The Scrapbook resolutely refuses to take the Kennedy Center Honors seriously, and this year’s carefully balanced, politically vetted selection of lifetime achievers in the performing arts—Dustin Hoffman, Led Zeppelin, Buddy Guy, Natalia Makarova, David Letterman—prompts us to change our mind not one whit. Discerning readers will note that there is the requisite Hollywood figure (Hoffman), African American (Guy), TV personality (Letterman), and representative of High Art (Makarova). We’re not quite sure where Led Zeppelin fits in here, but since last year’s list featured Neil Diamond, and Sir Paul McCartney made the cut the year before, we have an idea where this is going.
Those with an eye for ethnic politics, however, will note that, in the dozen years since Michael Kaiser has been president of the John F. Kennedy Center for the Performing Arts, only two people with a recognizably Hispanic surname (Chita Rivera, Plácido Domingo) have been honored.
This unremarkable statistical anom-aly seems to have drawn the attention of Felix Sanchez, Esq., a Texas-born lawyer and former aide to Sen. Lloyd Bentsen who has done well for himself in Washington as a PR man and lobbyist for the gas and methanol industries. He is also chairman of an organization called the National Hispanic Foundation for the Arts (NHFA), a brainchild of Sanchez and a handful of celebrities (Esai Morales, Sonia Braga, Jimmy Smits, etc.) which, as it says on its website, “has concentrated on increasing access to Hispanic artists and professionals while fostering the emergence of new Hispanic talent.”
Anybody who has spent time observing lawyers and flacks who profit by their ethnic identity will recognize the loaded character of the word access. Accordingly, Sanchez showered Kaiser with emails and calls to demand to know why there weren’t more Hispanic surnames among the honorees. No doubt to his regret, Kaiser accepted one of the calls—and in a brief, heated dialogue in which Sanchez suggested to Kaiser that he is a racist, Kaiser told Sanchez to go “f— yourself.”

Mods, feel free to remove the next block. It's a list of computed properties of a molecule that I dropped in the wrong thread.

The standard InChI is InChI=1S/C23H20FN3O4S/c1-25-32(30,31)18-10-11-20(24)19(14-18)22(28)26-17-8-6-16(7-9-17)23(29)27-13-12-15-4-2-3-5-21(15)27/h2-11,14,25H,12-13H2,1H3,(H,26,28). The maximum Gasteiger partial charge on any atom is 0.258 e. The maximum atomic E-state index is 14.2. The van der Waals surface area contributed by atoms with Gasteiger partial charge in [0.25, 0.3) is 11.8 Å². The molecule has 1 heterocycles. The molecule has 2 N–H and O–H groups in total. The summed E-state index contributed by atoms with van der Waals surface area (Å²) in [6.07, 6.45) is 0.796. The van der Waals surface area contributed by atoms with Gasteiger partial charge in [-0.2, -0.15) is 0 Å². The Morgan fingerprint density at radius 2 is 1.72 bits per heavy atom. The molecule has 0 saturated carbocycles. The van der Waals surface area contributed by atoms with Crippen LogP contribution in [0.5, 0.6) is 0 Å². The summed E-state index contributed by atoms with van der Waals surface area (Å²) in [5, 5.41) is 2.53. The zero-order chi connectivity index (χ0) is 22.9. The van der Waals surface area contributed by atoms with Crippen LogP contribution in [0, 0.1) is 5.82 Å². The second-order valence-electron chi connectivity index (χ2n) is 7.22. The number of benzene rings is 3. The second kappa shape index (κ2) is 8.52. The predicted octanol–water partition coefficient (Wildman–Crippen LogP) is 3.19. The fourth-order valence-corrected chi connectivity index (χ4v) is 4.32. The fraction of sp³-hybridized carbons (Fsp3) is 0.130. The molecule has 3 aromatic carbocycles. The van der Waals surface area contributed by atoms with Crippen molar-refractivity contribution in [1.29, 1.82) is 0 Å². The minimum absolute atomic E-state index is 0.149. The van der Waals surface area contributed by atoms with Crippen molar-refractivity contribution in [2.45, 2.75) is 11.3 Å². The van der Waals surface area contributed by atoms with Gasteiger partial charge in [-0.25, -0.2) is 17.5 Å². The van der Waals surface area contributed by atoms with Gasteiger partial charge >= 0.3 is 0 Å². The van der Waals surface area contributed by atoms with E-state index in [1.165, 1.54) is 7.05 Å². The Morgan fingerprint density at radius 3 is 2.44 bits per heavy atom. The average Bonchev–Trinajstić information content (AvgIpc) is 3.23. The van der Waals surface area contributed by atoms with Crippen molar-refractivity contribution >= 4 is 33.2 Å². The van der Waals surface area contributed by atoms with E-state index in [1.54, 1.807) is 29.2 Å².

When The Scrapbook first read about this unhappy encounter in the pages of the Washington Post, we were inclined to cheer Kaiser on: The world contains too many self-appointed spokes-men for all manner of human categories making arrogant public demands on people (like Michael Kaiser) who have worked conscientiously to enhance the cultural life of the nation.
But then, as citizens of Barack Obama’s Washington, we realized that our pleasure would be short-lived. And sure enough, Kaiser soon dispatched a message to Sanchez in which he apologized for the language he employed “during our telephone call. It was an unfortunate choice of words and I deeply regret using them in frustration.” Then came the inevitable abject declaration: “Much of my career has been spent working with artists of color. I have been passionate about presenting excellence and diversity in artistic and educational programming, and Latino arts and programs have enjoyed a dynamic presence.”
Translation: A lobbying organization, headed by a professional influence peddler, has succeeded in guaranteeing that next year’s Kennedy Center Honors list will contain at least one Hispanic surname, whose honor will be instantly ascribed to Felix Sanchez’s bumptious strong-arm tactics, and hence diminished.
It goes without saying that Sanchez was singularly ungracious in his response to Kaiser: “While the Kaiser apology was a few Hail Mary’s [sic] short of a full mea culpa, it’s important to move past the issue of civility and on to a discussion of the structural reforms [the NHFA and an allied group] need to see happen at the Kennedy Center Honors.” But we must also sadly conclude that Kaiser, having surrendered to the likes of Sanchez, probably deserves whatever humiliation the National Hispanic Foundation for the Arts has in mind.
All of which reminds The Scrapbook of the Beverly Hills chapter of the NAACP which, in 1985, vigorously objected to the depiction of black men in Steven Spielberg’s production of The Color Purple. A few months later, that same chapter excoriated the Academy Awards when The Color Purple won no Oscars.